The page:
Emma Thomasson Berlin
US sportswear group Nike is banking on its sponsorship of more of the world’s best-known soccer stars than Adidas in its battle to overtake the German firm as the sport’s top-selling brand at the Fifa World Cup next month.
Nike has signed six of the 10 most marketable footballers in the world, to just three for Adidas and one for smaller German brand Puma, according to a new ranking by sports marketing research group Repucom published yesterday.
Portugal’s Cristiano Ronaldo, sponsored by Nike, tops the firm’s ranking, with almost 84 percent of people worldwide saying they recognise the Real Madrid striker, helping to sell over 1 million shirts bearing his name last year.
In second place is Lionel Messi of Argentina, front man for the Adidas campaign who scores 76 percent global awareness, according to Repucom. His marketability has barely been dented by a mixed run of form for Barcelona this season.
The appeal of the extrovert Ronaldo, who took the crown as the world’s best player from Messi in January, is helped by his use of Twitter, where he has 26 million followers to just 2 million for the more retiring Argentinian.
Ronaldo probably helps sell shirts even when he is not wearing one – he poses nude on the cover of the latest Spanish Vogue with his model girlfriend Irina Shayk – though the branding benefits are shared as Adidas sponsors Real Madrid.
“While it is primarily about performance on the pitch, a player’s appeal is about a whole range of variables. With a footballer, you see everything, on the pitch and off the pitch, week in, week out,” Repucom founder Paul Smith said.
“Athletes like Ronaldo have something unique that if you could bottle it and sell it, you would do nothing else.”
Nike tries to do just that with a glitzy ad featuring Ronaldo – and Shayk – in which boys playing football in the local park end up scoring a penalty in a huge stadium against their heroes, including others from the Repucom top 10 such as England’s Wayne Rooney and Brazil’s Neymar.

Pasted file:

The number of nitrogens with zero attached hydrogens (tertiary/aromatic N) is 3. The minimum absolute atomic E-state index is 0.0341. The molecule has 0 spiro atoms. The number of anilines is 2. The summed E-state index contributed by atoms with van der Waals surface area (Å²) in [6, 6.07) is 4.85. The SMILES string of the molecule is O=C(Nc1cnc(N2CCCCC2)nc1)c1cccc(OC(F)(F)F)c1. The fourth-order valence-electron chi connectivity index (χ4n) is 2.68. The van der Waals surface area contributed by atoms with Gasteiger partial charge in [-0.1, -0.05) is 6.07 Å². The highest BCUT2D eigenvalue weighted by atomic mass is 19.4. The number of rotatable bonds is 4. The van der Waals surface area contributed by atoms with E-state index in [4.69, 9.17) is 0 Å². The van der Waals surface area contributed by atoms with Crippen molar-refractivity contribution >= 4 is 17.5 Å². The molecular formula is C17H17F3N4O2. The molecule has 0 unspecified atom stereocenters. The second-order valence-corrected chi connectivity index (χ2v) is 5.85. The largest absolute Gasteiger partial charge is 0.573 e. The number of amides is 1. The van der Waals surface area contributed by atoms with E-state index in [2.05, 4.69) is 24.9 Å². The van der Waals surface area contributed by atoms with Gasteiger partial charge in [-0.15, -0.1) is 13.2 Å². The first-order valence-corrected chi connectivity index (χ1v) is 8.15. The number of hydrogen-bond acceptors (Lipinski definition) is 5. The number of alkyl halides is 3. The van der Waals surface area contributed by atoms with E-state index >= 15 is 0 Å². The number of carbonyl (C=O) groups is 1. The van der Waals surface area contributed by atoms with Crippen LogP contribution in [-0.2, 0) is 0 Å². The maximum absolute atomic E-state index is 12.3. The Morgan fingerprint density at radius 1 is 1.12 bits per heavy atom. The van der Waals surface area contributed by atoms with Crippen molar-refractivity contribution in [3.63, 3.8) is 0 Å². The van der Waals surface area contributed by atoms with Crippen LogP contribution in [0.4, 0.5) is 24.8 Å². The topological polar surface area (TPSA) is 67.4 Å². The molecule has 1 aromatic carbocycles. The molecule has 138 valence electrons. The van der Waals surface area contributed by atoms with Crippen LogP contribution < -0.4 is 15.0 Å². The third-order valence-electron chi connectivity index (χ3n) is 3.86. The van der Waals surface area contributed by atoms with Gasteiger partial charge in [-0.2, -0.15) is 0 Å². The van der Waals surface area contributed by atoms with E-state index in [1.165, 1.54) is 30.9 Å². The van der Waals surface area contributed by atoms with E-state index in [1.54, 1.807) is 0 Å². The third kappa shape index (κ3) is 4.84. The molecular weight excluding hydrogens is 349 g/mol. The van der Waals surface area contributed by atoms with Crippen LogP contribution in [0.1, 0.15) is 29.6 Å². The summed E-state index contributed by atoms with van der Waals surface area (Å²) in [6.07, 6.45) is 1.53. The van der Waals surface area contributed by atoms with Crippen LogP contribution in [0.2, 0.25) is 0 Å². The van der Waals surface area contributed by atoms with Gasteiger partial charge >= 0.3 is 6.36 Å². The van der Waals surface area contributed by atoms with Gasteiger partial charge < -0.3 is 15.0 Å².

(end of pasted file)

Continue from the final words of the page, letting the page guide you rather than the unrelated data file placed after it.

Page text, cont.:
Adidas has retaliated with a new ad launched on Saturday which shows Messi dreaming about his rivals, such as Bastian Schweinsteiger of Germany, Luis Suarez of Uruguay and Dani Alves of Brazil, none of whom feature in the Repucom top 10.
Nike’s ad has attracted over 67 million views on YouTube since it was launched a month ago, while the Adidas spot was viewed almost 29 million times in its first three days.
Adidas, which has long dominated the market for soccer boots, shirts and balls, is facing a fierce challenge from Nike, the world’s biggest sportswear company that has been a serious player in soccer only for the past 20 years.
While Adidas has supplied the match ball for the World Cup since 1970 and has extended its sponsorship of the competition to 2030, Nike is for the first time kitting out more teams – 10 out of 32 finalists – including hosts Brazil.
“Nike’s sponsorship of the host’s national team alone gives it a massive competitive edge,” Euromonitor analyst Magdalena Kondej said, predicting it would allow the US firm to extend its share of the Brazilian sportswear market from 12.1 percent now, with Adidas currently only on 5.5 percent.
Adidas, which is supplying nine teams including reigning champions Spain, as well as Argentina and Germany, expects to make a record e2 billion (R29bn) from football this year, still exceeding Nike’s $2bn (R21bn) of soccer turnover.
Meanwhile, Puma, whose only player in the Repucom top 10 is former France striker Thierry Henry, is resorting to a stunt to attract attention: it has persuaded players such as Italy’s maverick Mario Balotelli, Marco Reus of Germany and Cesc Fabregas of Spain to wear one pink and one blue “Tricks” boot.
“It is exactly the reason why I chose to be with Puma, they dare to be different and everyone knows that I do as well,” Balotelli said. – Reuters